PORTSMOUTH — Portsmouth City Council failed to pass legislation Monday evening which would have appropriated $265,000 from the city’s General Fund for the purchase of an armored vehicle.
Despite having a majority of the votes, 3-1 in favor, the missing fourth vote prevented the passing of the measure. Such was the case earlier this year when a 3-2 vote ended an attempt to decriminalize marijuana possession.
That sum would’ve been used for a Lenco Medcat, a large vehicle capable of seating 15 with on-spot medical treatment capabilities, by the city’s recently formed SWAT Unit and Police and Fire Departments.
These groups advocated for the need both through a written letter and attendance of Council sessions, detailing instances of active shooters and drug house situations.
“The worst thing we can do as city leaders is wait until a criterial incident happens which costs a first responder or a citizen their life before we take the necessary actions,” reads the letter from Police Chief Debra Brewer and Fire Chief Bill Rasion, adding that both departments will use it regularly and do maintenance checks.
1st Ward councilperson Sean Dunne, the sole dissenting vote, again questioned about the grant application process, which he feels would alleviate part of the financial burden. Since this vehicle is projected to see action two to three times monthly, he also believes other municipalities should chip-in if they share an interest in its use.
Not wanting to understate the importance of safety for both citizens and police officers, Dunne said the price tag needed to be considered as that money would have directed funds away from other services.
“To really move Portsmouth forward we have to be very innovative in how we fund things,” he said. “I just don’t think asking us to burden all the $265,000 is being very innovative.”
“To have to pay $265,000 by themselves with a dismissal of the notion that we would share this with other entities I think is unfair to the taxpayers of Portsmouth,” he added, seeing this also as an action of militarization.
Vehicles of this caliber are not just found in major cities like Columbus, said Portsmouth PD Officer Nick Shepherd during the Dec. 14 meeting, as Chillicothe PD employs one in its city’s population of over 21,000 residents.
Sheppard responded to Dunne’s and Council members’ questions, by saying grants were hard to come by due to the coronavirus and that the SWAT unit, formed in September 2019, had not come for assistance for past purchases. A projected total of $70,000 to $80,000, the unit has either relied on out-of-pocket expenses or donations to obtain uniforms, protective shields, training and other items.
What he encouraged was a quick passing of the ordinance, as it would take approximately eight months for the grant money to go through and the vehicle to arrive. Shepherd argued that grants used for the dog park and skate park were not exact similarities to his request, those projects years in the making. That timeline is not one believed to be sufficient in the department’s mission of protecting civilians, he felt.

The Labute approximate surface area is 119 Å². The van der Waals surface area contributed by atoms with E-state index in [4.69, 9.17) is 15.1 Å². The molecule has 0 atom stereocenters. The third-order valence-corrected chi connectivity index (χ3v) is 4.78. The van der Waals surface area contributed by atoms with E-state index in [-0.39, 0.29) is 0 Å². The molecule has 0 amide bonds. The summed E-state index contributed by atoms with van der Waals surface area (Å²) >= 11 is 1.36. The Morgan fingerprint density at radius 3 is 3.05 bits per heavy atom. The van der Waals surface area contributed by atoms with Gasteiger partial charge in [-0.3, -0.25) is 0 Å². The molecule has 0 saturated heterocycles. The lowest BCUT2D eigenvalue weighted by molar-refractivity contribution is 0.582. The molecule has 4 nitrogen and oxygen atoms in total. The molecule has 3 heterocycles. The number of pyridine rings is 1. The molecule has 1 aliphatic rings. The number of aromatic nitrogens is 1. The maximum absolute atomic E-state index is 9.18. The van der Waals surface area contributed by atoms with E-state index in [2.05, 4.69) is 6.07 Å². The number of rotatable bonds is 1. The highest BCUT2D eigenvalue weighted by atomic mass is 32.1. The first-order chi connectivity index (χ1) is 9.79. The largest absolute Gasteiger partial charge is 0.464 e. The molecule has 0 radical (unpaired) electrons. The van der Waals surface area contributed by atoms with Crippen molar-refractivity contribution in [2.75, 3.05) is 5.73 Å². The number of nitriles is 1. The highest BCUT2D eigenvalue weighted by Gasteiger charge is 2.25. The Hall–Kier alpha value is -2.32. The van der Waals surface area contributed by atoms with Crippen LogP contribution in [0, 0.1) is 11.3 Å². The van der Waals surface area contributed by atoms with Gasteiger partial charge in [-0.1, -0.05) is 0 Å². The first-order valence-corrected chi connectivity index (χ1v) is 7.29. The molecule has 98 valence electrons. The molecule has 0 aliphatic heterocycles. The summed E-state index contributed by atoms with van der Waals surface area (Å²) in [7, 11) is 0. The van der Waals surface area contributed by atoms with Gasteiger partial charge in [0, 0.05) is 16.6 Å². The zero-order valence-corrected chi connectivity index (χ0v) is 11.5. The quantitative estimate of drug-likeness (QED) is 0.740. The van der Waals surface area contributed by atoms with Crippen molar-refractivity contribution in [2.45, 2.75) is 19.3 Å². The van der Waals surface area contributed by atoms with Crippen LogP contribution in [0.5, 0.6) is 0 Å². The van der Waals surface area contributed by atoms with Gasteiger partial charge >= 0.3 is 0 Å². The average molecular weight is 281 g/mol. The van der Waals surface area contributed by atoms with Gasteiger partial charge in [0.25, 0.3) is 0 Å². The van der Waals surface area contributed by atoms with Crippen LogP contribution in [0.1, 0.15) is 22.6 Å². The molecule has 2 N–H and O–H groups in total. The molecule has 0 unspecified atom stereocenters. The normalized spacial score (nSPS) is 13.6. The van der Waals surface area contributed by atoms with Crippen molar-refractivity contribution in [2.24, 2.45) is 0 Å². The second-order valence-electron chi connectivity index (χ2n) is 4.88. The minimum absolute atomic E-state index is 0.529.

“Delaying the build of a dog park or a skateboard park is not going to cost somebody their life,” he said. “It’s not going to keep officers from being able to respond to an active shooter situation or evacuate people.”
Regardless of its price tag or labeling as a military vehicle, Mayor Kevin Johnson could not see a justification for not going forward with the request. It was ultimately a matter of safety above all else in his eyes.
“If this is called upon one time, the decision we make on December the 14th of 2020 could be a decision that changes the whole course of a situation,” he said, his support in-part due to his wife and children being in schools, which have been targets of mass shootings in the past.
5th Ward councilperson Edwin Martell’s questions centered around infrastructure upgrades, citing crumbling buildings and pothole-laden roads, and the possibility of granting this money to local hospitals.
“If we’re willing to spend this kind of money on a vehicle like this then we should be more than willing to invest more into fixing our city,” he said, who gave his supporting vote after a noticeable pause.
That position received support from commenters on the city government’s Facebook page, one calling the status of Cole Blvd “embarrassing.”
“Why can’t we fix the streets in our city? They are in terrible condition!” asked a separate poster.
As one of the more expensive items in recent Council sessions, City Auditor Trent Williams did clarify again that the city’s General Fund could cover that cost.
“We have the money and that’s your responsibility as to how allocate it,” he said responding to Johnson, later adding Portsmouth reached a record-high, month-ending balance with over $9 million in the General Fund. This is partially due to the CARES Act funding, he said, so that balance will not remain that high in coming months.
One option for Council Williams said is to pay this amount over the course of the next five to seven years, this being a good time to pursue such a decision due to historically low interest rates. This option, assuming a 2% rate over seven years, would add about $750 total according to 2nd Ward Councilperson Charlotte Gordon’s calculations.
Reach Patrick Keck (740)-353-3501 ext. 1931, by email at email@example.com, or on Twitter @pkeckreporter.
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